The Comedy of Errors
How we cite our quotes:
Thus have you heard me sever'd from my bliss,
That by misfortunes was my life prolong'd,
To tell sad stories of my own mishaps. (1.1.118)
In stating that he is "severed from his bliss," Egeon asserts that he is isolated, and in that isolation, his suffering is so great that his life seems to exist only to tell his sad story. (It’s no wonder he embraces death.)
Till that, I'll view the manners of the town,
Peruse the traders, gaze upon the buildings,
And then return and sleep within mine inn;
For with long travel I am stiff and weary.
Get thee away. (1.2.12)
S. Antipholus seems to be alone, but either he doesn’t mind solitude or he’s gotten quite used to it. He approaches the city with some voyeurism – it’s as if he’s more comfortable observing from an outsider’s than actually trying to get raucously involved in the town (as his brother is more inclined to do).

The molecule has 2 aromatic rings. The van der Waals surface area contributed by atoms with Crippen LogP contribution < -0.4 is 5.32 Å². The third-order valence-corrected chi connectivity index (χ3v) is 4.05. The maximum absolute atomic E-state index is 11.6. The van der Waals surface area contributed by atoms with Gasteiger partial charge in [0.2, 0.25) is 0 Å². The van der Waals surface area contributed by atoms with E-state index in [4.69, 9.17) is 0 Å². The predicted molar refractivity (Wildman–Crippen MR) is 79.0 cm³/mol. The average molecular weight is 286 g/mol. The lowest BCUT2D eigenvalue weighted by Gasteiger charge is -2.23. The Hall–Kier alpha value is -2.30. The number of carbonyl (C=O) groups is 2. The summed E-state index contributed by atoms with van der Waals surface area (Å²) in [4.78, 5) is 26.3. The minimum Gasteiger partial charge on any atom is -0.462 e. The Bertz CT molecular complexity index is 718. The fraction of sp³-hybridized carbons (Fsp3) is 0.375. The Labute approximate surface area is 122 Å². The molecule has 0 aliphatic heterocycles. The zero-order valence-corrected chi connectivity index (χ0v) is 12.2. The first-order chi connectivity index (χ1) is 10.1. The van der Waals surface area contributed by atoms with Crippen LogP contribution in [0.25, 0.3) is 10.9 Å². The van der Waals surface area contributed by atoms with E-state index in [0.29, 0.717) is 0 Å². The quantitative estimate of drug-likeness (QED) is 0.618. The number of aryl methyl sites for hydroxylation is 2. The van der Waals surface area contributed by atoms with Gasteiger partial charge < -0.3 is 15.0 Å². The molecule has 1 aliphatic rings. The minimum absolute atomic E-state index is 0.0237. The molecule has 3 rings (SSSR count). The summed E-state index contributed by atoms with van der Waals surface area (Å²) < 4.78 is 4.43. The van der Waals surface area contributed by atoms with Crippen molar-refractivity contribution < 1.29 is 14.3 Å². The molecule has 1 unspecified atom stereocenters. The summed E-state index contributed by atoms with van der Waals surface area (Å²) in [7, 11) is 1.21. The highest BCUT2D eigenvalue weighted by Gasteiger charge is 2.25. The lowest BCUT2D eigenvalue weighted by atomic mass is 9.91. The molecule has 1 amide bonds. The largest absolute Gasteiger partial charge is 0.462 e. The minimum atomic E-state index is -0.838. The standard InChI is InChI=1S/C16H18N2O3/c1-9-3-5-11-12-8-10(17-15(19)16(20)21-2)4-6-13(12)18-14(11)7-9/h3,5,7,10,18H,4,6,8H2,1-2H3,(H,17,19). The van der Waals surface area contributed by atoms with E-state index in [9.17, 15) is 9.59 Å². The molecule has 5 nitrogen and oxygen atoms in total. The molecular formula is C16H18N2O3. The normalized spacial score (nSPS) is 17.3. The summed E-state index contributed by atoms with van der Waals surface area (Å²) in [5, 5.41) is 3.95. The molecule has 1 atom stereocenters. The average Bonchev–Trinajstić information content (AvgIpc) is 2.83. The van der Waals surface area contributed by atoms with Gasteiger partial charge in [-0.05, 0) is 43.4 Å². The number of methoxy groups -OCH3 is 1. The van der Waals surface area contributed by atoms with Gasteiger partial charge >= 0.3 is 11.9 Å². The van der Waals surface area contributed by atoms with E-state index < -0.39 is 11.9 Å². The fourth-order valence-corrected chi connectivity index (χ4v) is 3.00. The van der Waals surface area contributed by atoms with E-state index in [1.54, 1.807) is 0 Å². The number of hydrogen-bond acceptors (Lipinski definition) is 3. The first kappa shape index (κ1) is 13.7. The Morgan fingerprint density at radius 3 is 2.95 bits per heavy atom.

He that commends me to mine own content
Commends me to the thing I cannot get.
I to the world am like a drop of water
That in the ocean seeks another drop,
Who, falling there to find his fellow forth,
Unseen, inquisitive, confounds himself.
So I, to find a mother and a brother,
In quest of them, unhappy, lose myself. (1.2.33)
S. Antipholus is not only isolated from his mother and brother; his quest for them has taken him from his home and what little family he did have in his father. It’s clear, though, as S. Antipholus talks of losing himself, he also feels cut off from who he actually is. We wonder whether this quest for others is really his attempt to find himself, because he lacks self-knowledge, and (counter-intuitively) is trying to find that through others.